Scientists urge action as mass coral bleaching becomes common
In an unprecedented study, a team of researchers measured the extent of coral bleaching across tropical regions spanning over four decades. The experts established that these bleaching events are now occurring more frequently and are also significantly more widespread.
Professor Terry Hughes is the director of the ARC Centre of Excellence for Coral Reef Studies and lead author of the research.
“The time between bleaching events at each location has diminished five-fold in the past 3-4 decades, from once every 25-30 years in the early 1980s to an average of just once every six years since 2010,” said Hughes.
The researchers are reporting that the current rate of coral bleaching is capable of completely wiping out coral reefs and threatens the livelihoods of millions of people.
“Before the 1980s, mass bleaching of corals was unheard of, even during strong El Niño conditions, but now repeated bouts of regional-scale bleaching and mass mortality of corals has become the new normal around the world as temperatures continue to rise,” said Hughes.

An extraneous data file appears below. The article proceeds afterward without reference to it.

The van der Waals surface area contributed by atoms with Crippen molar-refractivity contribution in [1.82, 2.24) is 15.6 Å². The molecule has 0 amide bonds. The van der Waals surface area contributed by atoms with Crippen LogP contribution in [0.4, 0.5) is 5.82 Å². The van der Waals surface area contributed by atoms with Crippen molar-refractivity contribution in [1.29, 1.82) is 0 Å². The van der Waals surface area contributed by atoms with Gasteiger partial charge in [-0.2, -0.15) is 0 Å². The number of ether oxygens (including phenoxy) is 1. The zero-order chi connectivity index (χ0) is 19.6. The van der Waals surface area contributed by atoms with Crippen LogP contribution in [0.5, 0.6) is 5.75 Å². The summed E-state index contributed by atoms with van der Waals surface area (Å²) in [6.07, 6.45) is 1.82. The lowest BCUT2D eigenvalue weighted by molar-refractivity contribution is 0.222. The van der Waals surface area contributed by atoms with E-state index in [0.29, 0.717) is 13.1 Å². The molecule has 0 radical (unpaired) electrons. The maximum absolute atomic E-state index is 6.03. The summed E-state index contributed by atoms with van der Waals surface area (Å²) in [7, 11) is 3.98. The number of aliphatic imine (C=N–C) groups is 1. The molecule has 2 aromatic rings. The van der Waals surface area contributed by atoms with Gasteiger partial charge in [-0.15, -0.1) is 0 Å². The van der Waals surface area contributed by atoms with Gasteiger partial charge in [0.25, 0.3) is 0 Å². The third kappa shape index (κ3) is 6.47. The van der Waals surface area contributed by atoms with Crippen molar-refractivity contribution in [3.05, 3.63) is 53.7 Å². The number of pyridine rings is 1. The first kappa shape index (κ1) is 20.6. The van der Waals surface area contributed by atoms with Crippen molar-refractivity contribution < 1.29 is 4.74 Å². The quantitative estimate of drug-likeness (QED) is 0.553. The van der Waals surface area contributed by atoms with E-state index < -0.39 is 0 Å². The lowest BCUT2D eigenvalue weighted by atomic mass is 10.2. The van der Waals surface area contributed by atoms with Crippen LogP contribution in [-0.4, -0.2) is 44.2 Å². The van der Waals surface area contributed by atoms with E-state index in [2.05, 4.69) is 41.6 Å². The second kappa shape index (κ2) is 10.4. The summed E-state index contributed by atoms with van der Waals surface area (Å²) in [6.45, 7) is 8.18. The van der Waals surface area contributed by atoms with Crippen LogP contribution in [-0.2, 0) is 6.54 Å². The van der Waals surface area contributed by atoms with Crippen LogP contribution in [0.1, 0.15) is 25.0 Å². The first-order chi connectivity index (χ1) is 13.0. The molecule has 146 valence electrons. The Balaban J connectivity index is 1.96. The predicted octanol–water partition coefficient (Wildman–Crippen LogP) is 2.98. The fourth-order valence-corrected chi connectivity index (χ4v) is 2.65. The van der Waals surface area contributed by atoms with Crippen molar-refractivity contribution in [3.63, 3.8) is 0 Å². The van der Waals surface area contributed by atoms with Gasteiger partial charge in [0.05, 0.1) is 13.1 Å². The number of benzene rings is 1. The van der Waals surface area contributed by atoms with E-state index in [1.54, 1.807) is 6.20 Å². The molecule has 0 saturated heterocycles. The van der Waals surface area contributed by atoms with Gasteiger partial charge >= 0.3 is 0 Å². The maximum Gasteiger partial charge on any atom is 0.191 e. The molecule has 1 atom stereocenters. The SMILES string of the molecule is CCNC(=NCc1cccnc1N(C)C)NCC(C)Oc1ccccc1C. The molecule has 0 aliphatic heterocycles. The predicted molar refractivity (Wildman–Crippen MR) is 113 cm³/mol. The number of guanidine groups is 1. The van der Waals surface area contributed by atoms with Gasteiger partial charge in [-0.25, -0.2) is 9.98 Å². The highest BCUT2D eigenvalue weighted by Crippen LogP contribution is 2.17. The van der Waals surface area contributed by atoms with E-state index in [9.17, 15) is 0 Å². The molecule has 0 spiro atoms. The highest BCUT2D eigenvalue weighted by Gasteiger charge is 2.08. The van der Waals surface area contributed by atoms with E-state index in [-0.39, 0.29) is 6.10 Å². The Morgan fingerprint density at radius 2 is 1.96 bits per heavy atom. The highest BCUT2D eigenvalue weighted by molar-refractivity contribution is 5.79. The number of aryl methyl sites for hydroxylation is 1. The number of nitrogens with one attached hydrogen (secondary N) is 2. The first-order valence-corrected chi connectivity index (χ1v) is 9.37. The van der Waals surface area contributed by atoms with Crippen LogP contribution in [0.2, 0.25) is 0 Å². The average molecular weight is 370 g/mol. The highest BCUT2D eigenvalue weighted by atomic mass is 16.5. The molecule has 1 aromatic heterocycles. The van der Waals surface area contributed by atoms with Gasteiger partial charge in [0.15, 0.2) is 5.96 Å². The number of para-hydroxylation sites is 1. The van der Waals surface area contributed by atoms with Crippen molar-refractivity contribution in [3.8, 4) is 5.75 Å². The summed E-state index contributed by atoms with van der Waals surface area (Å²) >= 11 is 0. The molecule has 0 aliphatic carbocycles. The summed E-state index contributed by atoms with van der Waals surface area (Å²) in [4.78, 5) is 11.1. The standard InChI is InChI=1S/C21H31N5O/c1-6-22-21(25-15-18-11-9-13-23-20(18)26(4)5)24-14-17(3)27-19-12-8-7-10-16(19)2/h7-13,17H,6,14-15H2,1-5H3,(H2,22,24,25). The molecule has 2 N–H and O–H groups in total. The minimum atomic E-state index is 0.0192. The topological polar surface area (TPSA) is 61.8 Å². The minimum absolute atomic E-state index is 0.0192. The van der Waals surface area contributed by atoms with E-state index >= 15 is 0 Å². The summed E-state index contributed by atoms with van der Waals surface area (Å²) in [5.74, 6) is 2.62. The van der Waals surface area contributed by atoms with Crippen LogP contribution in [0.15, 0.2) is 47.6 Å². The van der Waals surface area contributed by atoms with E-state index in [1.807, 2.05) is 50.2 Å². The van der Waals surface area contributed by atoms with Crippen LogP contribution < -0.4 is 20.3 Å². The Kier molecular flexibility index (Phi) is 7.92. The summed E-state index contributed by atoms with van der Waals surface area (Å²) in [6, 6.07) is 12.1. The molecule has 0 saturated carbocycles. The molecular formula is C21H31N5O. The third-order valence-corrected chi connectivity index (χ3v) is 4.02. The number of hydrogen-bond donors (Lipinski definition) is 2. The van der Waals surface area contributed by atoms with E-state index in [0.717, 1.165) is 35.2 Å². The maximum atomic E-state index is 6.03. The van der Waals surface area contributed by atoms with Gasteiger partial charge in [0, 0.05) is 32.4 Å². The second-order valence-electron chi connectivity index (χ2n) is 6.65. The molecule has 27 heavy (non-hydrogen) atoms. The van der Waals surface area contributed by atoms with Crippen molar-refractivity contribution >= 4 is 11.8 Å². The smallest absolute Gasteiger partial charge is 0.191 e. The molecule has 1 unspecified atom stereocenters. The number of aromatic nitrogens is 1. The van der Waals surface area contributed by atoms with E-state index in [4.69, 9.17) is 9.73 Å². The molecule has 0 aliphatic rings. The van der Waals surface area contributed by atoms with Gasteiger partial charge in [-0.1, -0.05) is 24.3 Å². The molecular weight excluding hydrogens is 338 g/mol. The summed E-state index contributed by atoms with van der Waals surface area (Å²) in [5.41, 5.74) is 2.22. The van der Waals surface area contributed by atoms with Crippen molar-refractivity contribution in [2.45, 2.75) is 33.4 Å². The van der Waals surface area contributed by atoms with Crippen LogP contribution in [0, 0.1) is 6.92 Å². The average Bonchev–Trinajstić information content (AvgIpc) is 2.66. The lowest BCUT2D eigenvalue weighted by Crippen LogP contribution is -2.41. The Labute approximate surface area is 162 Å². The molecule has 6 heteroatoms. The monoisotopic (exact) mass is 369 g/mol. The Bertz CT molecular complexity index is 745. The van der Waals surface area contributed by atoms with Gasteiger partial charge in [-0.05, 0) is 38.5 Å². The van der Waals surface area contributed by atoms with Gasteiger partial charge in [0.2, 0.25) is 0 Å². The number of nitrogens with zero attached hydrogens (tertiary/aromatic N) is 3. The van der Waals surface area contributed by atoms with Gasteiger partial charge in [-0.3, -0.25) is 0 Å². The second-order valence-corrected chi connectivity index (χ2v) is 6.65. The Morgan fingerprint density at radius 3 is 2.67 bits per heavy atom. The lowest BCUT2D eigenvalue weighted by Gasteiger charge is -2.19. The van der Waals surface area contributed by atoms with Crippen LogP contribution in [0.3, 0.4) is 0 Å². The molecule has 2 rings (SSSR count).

According to the study, coral bleaching only occurred locally before the 1980s. But now, global warming has triggered extraordinarily widespread bleaching events that coincide with El Nino Southern Oscillation (ENSO) cycles.
The researchers found that tropical seawater temperatures are warmer today during cooler than average La Niña events than they were 40 years ago during the unusually warm El Niño conditions.
“Coral bleaching is a stress response caused by exposure of coral reefs to elevated ocean temperatures,” explained co-author Professor Andrew Baird. “When bleaching is severe and prolonged, many of the corals die. It takes at least a decade to replace even the fastest-growing species.”
Study co-author Dr. C. Mark Eakin of the National Oceanic & Atmospheric Administration (NOAA) said that coral reefs have now entered into an era where human activities are dominant, known as the Anthropocene.
“The climate has warmed rapidly in the past 50 years, first making El Niños dangerous for corals, and now we’re seeing the emergence of bleaching in every hot summer,” said Dr. Eaken.
The Great Barrier Reef has now bleached four times since 1998, including two consecutive bleaching events in 2016 and 2017, which caused severe damage.
“We hope our stark results will help spur on the stronger action needed to reduce greenhouse gases in Australia, the United States and elsewhere,” said Professor Hughes.
The study is published today in the journal Science.